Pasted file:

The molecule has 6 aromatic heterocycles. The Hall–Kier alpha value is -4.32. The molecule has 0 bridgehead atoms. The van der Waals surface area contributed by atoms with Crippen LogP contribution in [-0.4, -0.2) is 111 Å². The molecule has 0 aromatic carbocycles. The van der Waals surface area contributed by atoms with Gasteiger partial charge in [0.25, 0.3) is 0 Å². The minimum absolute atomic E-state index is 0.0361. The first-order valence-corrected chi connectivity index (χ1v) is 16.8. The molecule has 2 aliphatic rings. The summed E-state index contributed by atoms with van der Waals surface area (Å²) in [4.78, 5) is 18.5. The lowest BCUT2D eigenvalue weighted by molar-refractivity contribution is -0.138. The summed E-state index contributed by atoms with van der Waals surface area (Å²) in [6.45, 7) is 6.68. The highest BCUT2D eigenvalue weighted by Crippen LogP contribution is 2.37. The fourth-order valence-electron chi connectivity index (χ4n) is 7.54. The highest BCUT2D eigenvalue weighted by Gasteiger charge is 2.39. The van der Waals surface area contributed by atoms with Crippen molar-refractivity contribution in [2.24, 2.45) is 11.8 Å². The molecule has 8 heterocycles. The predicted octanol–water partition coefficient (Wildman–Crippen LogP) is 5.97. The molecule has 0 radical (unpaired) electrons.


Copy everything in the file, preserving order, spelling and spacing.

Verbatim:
The molecule has 6 aromatic heterocycles. The Hall–Kier alpha value is -4.32. The molecule has 0 bridgehead atoms. The van der Waals surface area contributed by atoms with Crippen LogP contribution in [-0.4, -0.2) is 111 Å². The molecule has 0 aromatic carbocycles. The van der Waals surface area contributed by atoms with Gasteiger partial charge in [0.25, 0.3) is 0 Å². The minimum absolute atomic E-state index is 0.0361. The first-order valence-corrected chi connectivity index (χ1v) is 16.8. The molecule has 2 aliphatic rings. The summed E-state index contributed by atoms with van der Waals surface area (Å²) in [4.78, 5) is 18.5. The lowest BCUT2D eigenvalue weighted by molar-refractivity contribution is -0.138. The summed E-state index contributed by atoms with van der Waals surface area (Å²) in [6.45, 7) is 6.68. The highest BCUT2D eigenvalue weighted by Crippen LogP contribution is 2.37. The fourth-order valence-electron chi connectivity index (χ4n) is 7.54. The highest BCUT2D eigenvalue weighted by Gasteiger charge is 2.39. The van der Waals surface area contributed by atoms with Crippen molar-refractivity contribution in [2.24, 2.45) is 11.8 Å². The molecule has 8 heterocycles. The predicted octanol–water partition coefficient (Wildman–Crippen LogP) is 5.97. The molecule has 0 radical (unpaired) electrons.